I’m all for this.

  4. Randy G.

    I had a ’69 4 door, I loved it. I outran a buch of “muscle cars” with it. I think it is well worth the money, as long as it has not been wrecked. I wonder if it was rebuilt with 11/1 compression. I believe that was the factory specs.

  5. off2hcky

    Unique looking car. My History teacher in middle school (late 80s) had one just like this she drove every day. She was one mean old lady but she did have a cool car.

  6. Martin

    Not too much of a T Bird guy – wondering what plans he has for the 2002….

  7. JimmyinTEXAS

    Not my favorite year model, and vinyl tops, yuck. But this seems a fair price, even with the hood Mike H. pointed out. I would hate to think of it as a daily driver, but weekend cruiser might not be bad idea till it could be sorted and driven enough to become trusted…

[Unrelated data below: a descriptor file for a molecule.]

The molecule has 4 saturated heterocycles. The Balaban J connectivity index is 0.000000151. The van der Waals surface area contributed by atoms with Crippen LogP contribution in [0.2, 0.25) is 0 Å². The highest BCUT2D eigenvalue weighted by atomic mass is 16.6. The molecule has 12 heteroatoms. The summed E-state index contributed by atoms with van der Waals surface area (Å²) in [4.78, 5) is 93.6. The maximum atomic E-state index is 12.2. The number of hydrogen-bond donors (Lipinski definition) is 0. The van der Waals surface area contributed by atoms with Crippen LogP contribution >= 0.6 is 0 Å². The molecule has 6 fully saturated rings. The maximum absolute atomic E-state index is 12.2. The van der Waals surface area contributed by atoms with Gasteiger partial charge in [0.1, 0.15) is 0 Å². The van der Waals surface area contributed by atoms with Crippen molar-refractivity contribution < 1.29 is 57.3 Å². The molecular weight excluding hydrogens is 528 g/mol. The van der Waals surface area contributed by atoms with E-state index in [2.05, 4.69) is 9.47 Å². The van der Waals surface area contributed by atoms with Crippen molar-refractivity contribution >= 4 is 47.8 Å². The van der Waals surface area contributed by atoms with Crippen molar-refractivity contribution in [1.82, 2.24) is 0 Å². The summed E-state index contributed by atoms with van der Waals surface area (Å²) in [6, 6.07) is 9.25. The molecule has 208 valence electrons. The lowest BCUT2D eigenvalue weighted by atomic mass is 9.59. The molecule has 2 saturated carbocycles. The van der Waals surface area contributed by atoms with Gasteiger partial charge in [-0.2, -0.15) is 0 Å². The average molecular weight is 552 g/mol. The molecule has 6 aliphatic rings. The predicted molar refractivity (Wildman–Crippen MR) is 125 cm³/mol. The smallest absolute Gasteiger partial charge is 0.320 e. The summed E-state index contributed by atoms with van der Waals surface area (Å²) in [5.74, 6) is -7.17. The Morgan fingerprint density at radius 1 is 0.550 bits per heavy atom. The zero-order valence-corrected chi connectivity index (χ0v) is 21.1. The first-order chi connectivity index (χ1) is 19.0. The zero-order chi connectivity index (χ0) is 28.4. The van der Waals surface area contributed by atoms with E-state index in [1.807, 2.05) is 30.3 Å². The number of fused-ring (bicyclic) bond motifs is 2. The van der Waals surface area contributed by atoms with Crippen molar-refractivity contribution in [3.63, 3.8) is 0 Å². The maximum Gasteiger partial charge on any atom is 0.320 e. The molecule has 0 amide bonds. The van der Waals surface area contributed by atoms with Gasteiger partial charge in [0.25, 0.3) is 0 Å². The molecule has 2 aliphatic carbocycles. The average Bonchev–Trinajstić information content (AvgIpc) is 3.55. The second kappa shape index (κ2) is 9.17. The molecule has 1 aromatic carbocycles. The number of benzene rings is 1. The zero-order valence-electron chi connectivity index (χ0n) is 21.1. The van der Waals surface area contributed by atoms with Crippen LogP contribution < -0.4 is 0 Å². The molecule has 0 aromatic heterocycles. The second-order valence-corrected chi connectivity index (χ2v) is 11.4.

8. Jason

    Ugh, another seller with over-contrasted photos. Makes my eyes hurt. (And of course does a good job of hiding imperfections, especially on light cars.) Like that dealer in Lakeland, FLA who always has cars featured on BaT.

    • Jason

      Wow, I was going to complain about over-contrasted photos that hide paint and body issues. Then I saw someone already did so. Then I saw I was the one who did so (in 2015). Thanks, thread resurrector!

  9. Mark E

    These Thunderbirds were NOT competing with the pony cars. In fact the later models in the early ’70s were based on the Lincoln Continental Mk III. Also if the air cleaner has been repainted, it was long ago, judging by the rust on the top. These were great highway cruisers for back when gas was 29 cents per gallon…

  10. Matt steele

    I like the hideaway headlights